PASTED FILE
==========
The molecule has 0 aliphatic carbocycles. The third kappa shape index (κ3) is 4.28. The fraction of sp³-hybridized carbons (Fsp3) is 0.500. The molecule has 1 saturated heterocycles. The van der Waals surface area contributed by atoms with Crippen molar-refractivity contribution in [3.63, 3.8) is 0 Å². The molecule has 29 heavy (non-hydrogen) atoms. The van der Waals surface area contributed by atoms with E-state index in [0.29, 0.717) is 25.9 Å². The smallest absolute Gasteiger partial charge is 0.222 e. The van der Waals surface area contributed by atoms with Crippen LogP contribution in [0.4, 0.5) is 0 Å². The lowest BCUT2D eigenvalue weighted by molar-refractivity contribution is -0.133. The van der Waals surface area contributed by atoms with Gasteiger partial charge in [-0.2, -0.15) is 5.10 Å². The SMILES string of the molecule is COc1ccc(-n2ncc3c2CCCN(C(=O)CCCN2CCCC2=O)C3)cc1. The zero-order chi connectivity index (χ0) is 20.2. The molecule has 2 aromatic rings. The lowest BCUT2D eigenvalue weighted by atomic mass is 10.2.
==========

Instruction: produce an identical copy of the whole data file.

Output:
The molecule has 0 aliphatic carbocycles. The third kappa shape index (κ3) is 4.28. The fraction of sp³-hybridized carbons (Fsp3) is 0.500. The molecule has 1 saturated heterocycles. The van der Waals surface area contributed by atoms with Crippen molar-refractivity contribution in [3.63, 3.8) is 0 Å². The molecule has 29 heavy (non-hydrogen) atoms. The van der Waals surface area contributed by atoms with E-state index in [0.29, 0.717) is 25.9 Å². The smallest absolute Gasteiger partial charge is 0.222 e. The van der Waals surface area contributed by atoms with Crippen LogP contribution in [0.4, 0.5) is 0 Å². The lowest BCUT2D eigenvalue weighted by molar-refractivity contribution is -0.133. The van der Waals surface area contributed by atoms with Gasteiger partial charge in [-0.2, -0.15) is 5.10 Å². The SMILES string of the molecule is COc1ccc(-n2ncc3c2CCCN(C(=O)CCCN2CCCC2=O)C3)cc1. The zero-order chi connectivity index (χ0) is 20.2. The molecule has 2 aromatic rings. The lowest BCUT2D eigenvalue weighted by atomic mass is 10.2.